More than 400 surf lifesavers from across the state will throw off the winter warmers and dive into the Gold Coast Aquatic Centre this weekend for Surf Life Saving Queensland’s 2015 State Pool Rescue Championships.
The two-day event will see qualified lifesavers from all corners of the state take their patrol and rescue skills from the beach to the still-water, as they battle it out across a range of pool-based events including obstacle swims, line throws, tube swims and manikin rescues.
SLSQ sports development coordinator Ryan Bennett said it was a great opportunity, and challenge, for lifesavers to transfer the skills they regularly use on surf patrols into the pool environment.
“The pool rescue competition is a really important opportunity for all lifesavers to work on their skills and hone their craft throughout the winter months,” he said.
“These types of pool rescue skills are fast becoming essential for all surf lifesavers. The events can be quite technical, and a lot of competitors will no doubt be looking to refine their techniques and improve on their skills heading into the warmer months.”
Defending champion Currumbin is once again looming as the club to beat, and will be spearheaded by Olympian and Commonwealth Games medallist Ryan Napoleon, who will line up in ten races across the weekend including the 100m manikin tow, the 50m manikin carry and the 200m super lifesaver event.
Teammate Matt Davis will also be one to watch as he sets out to solidify his growing reputation as a future superstar of the sport, following a watershed 12 months which saw him captain the Australian Under-19 team at last year’s World Championships and win five gold medals in the process.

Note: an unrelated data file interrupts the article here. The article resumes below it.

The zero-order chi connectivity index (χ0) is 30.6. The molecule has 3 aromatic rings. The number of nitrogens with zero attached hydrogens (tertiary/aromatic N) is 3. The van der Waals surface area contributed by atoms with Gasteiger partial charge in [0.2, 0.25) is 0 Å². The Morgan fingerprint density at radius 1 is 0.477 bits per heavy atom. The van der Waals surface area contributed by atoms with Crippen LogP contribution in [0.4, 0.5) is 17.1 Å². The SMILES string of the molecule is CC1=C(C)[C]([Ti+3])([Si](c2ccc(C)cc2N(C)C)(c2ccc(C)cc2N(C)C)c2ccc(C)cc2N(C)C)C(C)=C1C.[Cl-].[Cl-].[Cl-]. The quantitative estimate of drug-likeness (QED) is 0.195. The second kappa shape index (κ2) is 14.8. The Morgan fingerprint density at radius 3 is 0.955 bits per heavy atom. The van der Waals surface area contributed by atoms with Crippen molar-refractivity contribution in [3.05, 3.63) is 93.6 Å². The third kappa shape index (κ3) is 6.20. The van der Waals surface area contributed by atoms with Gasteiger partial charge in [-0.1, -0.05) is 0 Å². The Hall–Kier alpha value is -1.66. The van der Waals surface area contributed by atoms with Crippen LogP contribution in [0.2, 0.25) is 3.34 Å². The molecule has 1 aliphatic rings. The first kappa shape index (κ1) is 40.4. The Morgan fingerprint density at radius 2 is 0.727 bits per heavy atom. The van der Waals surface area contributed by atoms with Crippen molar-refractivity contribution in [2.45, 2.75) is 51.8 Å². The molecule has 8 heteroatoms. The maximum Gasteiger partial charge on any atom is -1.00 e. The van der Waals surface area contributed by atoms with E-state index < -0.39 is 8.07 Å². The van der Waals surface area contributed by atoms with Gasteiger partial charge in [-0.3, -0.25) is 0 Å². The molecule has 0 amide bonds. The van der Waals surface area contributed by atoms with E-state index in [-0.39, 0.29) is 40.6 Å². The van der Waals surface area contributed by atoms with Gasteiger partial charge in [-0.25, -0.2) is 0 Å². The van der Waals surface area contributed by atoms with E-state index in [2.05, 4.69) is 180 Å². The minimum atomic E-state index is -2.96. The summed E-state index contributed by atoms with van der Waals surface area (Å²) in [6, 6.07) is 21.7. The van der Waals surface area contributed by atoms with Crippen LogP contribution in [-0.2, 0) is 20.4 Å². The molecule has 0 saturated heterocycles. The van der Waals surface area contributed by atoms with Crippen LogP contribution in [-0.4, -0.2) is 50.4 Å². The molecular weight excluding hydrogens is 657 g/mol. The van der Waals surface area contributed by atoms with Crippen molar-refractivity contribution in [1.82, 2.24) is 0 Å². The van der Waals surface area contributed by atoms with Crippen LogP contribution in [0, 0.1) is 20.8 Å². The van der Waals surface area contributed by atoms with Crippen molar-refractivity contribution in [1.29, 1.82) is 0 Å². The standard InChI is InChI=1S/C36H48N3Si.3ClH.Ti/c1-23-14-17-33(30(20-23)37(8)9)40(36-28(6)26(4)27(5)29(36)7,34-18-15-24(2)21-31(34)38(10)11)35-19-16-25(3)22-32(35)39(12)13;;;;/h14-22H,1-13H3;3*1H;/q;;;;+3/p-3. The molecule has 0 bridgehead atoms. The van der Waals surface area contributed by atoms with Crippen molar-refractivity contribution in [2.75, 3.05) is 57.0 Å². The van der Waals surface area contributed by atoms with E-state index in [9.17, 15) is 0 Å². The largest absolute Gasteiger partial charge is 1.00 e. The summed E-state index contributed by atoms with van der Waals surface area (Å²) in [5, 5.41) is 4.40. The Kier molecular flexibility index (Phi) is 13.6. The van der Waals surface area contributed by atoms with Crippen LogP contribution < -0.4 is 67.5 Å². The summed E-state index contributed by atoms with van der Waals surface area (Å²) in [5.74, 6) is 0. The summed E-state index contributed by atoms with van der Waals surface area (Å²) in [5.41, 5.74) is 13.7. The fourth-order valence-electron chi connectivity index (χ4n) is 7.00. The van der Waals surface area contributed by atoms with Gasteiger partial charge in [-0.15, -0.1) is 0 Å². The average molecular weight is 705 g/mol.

Mr Bennett said athletes from all corners of the state would line up to compete this weekend, and suggested there could be a few upsets along the way.
“The pool is a great leveller in a lot of ways; it doesn’t matter if you come from the big surf of the Gold Coast or the calmer waters in the north, everyone’s on an equal footing when they dive in and it all comes down to who is the strongest swimmer and who has the most technically-correct lifesaving skills,” he said.
“In the past few years we’ve really see the pool side of competition emerge as a big part of the surf lifesaving program and competitive calendar, and there will be plenty of athletes eager to showcase their skills across the weekend,” Mr Bennett said.
“At last year’s Championships we had roughly 300 competitors and this year that figure’s jumped to well over 400, which is a fantastic result and a sign that lifesavers are hungry for this style of competition,” he said.
The Queensland Pool Rescue Championships will be held at the Gold Coast Aquatic Centre at Southport on the Gold Coast. The action kicks off at 8am on Saturday 25 July and wraps up Sunday afternoon.
Last year Gold Coast’s Currumbin claimed the overall honours, finishing ahead of Northcliffe and Maroochydore, with Sunshine Beach and Alexandra Headlands rounding out the top five.